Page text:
Not real economists. Well sometimes real economists in speeches before those who should know better.

John Cochrane is a fantastic financial economist. He is also a conservative. And he made a facepalming speech in 2009, when it really would have been better not to fan the flames of crackpottery. John Cochrane: [INDENT]JOHN COCHRANE: Thank you. To learn, say, what the lessons are of the Great Depression, I think it’s good to recognize some ways in which things are the same, some ways in which things are profoundly different, and to try to understand why things work and don’t work. Otherwise you just end up fighting the last war. For example, then we had deflation that contributed a lot to the credit problems because people had to pay back with more expensive dollars. That made the banks less solvent, for artificial reasons. We went through a whole wage thing this morning without mentioning deflation. The reason wages were high is that nominal wages stayed the same and the price bubble went down.

We learned that lesson. We’re not going to have deflation. That’s a fundamentally different situation for everything else we’re doing. In fact, as many people have mentioned, the danger now is inflation. And I would say it’s a greater danger than most of the other people have said. Our danger now is a run on Treasury debt. It’s not just can the Fed soak this stuff back up again, but can it soak this enormous amount of debt back up again when people don’t want either money or Treasury bills or anything labeled “U.S. Government.” The danger is not 1932; the danger is Argentina, a massive run from Treasury debt. And then monetary policy will not be able to do anything. You can fool around with interest rates all you want. When people don’t want Treasury bills or money you’re stuck. http://www.cfr.org/united-states/new-financial-deal-do-1930s-teach-reforming-todays-financial-markets/p19004 [/INDENT]

Brad DeLong mocked Cochrane for saying that the US was going to turn into Argentina. Properly, I think. Cochrane responded that, no, he was talking about a risk of the US turning into Argentina.

That strikes me as a lame comeback, given the absence of qualifications in his speech, nay absence of discussion of the risks of applying too little stimulus. Nothing about Japan, which had experienced a lost decade (admittedly while applying lost of fiscal policy, but without the apparently necessary component of monetary commitment).

Anyway, to address the “risk” of the US turning into Argentina!1! DeLong offered a bet. Basically he wagered 50-1 that the US would be far far from Argentinian levels of inflation from 7/2012 - 7/2015. Cochrane wouldn’t take the bet. But a pal of DeLong’s did, just to make it interesting. The bet resolved last July: core inflation had remained below 5% at those times that unemployment was above 6%. DeLong, unsurpringly, won. Pizza ensued. http://delong.typepad.com/sdj/2012/07/is-the-us-at-risk-of-becoming-argentina-the-bet-with-noah-smith.html

Gee that’s too bad. But this isn’t about the poor. And if they can’t fill out the proper tax form to acquire $1000, they probably won’t vote. So I don’t care. The advantage of the helicopter drop is that it’s easy to ramp up to any level you want. Frankly though, I’d be inclined to build infrastructure first, if there were good projects to be funded.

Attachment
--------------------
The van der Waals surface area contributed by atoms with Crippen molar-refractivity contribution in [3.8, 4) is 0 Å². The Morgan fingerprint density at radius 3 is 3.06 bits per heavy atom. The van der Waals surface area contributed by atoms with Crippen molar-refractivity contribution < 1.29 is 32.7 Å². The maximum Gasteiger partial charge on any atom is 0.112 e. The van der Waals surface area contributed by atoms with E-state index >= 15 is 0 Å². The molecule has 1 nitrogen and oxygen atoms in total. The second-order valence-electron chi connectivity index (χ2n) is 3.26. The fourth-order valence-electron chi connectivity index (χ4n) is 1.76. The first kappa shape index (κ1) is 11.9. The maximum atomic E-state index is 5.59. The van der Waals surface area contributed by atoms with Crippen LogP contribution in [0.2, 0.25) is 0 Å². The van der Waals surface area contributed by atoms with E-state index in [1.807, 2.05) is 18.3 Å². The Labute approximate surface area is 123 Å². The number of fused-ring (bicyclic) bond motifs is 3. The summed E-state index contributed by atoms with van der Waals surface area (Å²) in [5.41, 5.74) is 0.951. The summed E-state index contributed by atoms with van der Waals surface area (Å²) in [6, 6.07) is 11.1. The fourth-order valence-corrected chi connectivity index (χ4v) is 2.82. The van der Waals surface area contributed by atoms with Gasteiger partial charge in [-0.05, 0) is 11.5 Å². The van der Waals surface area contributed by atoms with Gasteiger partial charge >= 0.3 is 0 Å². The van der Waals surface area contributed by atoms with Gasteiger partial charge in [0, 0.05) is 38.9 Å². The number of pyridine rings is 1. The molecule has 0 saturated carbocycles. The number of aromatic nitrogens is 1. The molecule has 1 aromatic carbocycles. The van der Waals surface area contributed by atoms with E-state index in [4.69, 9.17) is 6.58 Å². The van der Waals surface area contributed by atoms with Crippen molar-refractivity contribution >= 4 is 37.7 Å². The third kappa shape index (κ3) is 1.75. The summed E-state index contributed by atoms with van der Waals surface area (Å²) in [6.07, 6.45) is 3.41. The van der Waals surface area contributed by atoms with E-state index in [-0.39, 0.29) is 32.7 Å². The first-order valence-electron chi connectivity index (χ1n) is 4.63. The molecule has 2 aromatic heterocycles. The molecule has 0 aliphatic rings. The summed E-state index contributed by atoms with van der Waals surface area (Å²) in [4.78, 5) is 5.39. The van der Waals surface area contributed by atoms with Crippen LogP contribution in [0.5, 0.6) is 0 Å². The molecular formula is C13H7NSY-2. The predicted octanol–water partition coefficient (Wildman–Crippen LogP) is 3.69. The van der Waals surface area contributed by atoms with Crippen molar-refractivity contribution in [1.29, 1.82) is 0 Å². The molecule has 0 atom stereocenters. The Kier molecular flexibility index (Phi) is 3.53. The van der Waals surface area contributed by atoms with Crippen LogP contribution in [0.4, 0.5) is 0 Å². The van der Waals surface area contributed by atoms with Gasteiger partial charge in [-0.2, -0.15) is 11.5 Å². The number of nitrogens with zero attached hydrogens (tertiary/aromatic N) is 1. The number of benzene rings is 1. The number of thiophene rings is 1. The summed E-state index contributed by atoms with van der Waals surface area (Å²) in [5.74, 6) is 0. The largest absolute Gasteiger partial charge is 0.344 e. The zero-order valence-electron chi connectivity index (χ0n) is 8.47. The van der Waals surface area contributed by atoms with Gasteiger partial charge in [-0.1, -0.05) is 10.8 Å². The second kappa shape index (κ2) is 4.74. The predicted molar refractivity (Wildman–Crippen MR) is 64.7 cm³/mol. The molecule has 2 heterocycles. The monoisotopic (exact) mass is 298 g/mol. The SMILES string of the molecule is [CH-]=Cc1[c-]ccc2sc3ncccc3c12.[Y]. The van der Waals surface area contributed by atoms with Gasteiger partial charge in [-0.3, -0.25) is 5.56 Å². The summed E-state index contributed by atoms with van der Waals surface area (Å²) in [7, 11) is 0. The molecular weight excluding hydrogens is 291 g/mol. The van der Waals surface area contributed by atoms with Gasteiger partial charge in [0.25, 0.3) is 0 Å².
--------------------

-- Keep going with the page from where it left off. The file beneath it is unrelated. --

Anyway, it’s a temporary program - I don’t want to give free healthcare, then yank it away. And again, I’m advocating it for Europe in 2016 and for the US in, say, 2009-2011.

Measure for Measure, I don’t believe that cite says what you think it says. However, your statements have been somewhat vague. COuld you clarify exactrly what you propose?

However, let me point out that the Helicopter Drop scenario contained a fairly important, if subtle, point, which you brushed off before. People had to believe it would not be repeated. I.E., the point was just to jumpstart inflation itself, not to correct a basic economic flaw. You seem to proposing a kind of Quantitative Easing, which is a somewhat different idea. Friedman’s Helicopter Drop was about managing deflationary pressures. However, the usual understanding of it today, and I think the ones you’re following, is actually intending a sort of semi-permanent Keynesian stimulus. There are several issues with that as well, but I don’t want to criticize unless we can agree on exactly where you’re going with this.

I am still waiting on my home loan with a negative interest rate. I take out a bunch of money, and they pay me interest on it!

I wouldn’t hold my breath. Even if we get to negative rates, you’re not going to get them as a private borrower.

Be careful what you wish for Hermitian. How would you like to receive 1% for your borrowed money… while your wages are dropping by 10% each year? Ok, ok not likely now, at least yet.

smiling bandit - Nice post (#14). I think we have some mutual misunderstanding. I’m going to be long-winded now: it might take a couple of rounds before we’re on the same page.

Background. My views are shaped by 3 events. They are the Great Depression, the Japanese stagnation of 1990-now and the inflation of the 1970s. In that order. I’m a deflation hawk, as I fear the sort of death spiral we had during the 1930s. I’m not exactly a recession hawk, as temporary recession risk, while unfortunate, can be the price paid for controlled inflation. I do take a dim view at lost decades, as I think they are wholly unnecessary in the developed world and against the true interests of the 100%. (I say that the few who might benefit monetarily would have more fun in a robust economy anyway.)